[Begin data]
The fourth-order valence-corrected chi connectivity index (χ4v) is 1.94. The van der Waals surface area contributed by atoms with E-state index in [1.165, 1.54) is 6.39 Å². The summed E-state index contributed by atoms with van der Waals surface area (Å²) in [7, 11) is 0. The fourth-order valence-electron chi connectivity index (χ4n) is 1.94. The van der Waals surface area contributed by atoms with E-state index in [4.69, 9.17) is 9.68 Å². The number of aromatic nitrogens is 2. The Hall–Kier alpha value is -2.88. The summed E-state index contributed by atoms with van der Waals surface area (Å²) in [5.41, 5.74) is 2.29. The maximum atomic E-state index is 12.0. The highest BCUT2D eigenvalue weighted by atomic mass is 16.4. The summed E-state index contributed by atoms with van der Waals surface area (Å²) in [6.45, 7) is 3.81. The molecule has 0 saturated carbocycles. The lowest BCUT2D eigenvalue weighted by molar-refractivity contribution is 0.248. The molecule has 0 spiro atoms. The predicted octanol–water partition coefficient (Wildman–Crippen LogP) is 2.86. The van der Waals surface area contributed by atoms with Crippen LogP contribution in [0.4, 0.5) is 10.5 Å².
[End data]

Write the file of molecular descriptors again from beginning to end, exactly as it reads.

The fourth-order valence-corrected chi connectivity index (χ4v) is 1.94. The van der Waals surface area contributed by atoms with E-state index in [1.165, 1.54) is 6.39 Å². The summed E-state index contributed by atoms with van der Waals surface area (Å²) in [7, 11) is 0. The fourth-order valence-electron chi connectivity index (χ4n) is 1.94. The van der Waals surface area contributed by atoms with E-state index in [4.69, 9.17) is 9.68 Å². The number of aromatic nitrogens is 2. The Hall–Kier alpha value is -2.88. The summed E-state index contributed by atoms with van der Waals surface area (Å²) in [5.41, 5.74) is 2.29. The maximum atomic E-state index is 12.0. The highest BCUT2D eigenvalue weighted by atomic mass is 16.4. The summed E-state index contributed by atoms with van der Waals surface area (Å²) in [6.45, 7) is 3.81. The molecule has 0 saturated carbocycles. The lowest BCUT2D eigenvalue weighted by molar-refractivity contribution is 0.248. The molecule has 0 spiro atoms. The predicted octanol–water partition coefficient (Wildman–Crippen LogP) is 2.86. The van der Waals surface area contributed by atoms with Crippen LogP contribution in [0.4, 0.5) is 10.5 Å².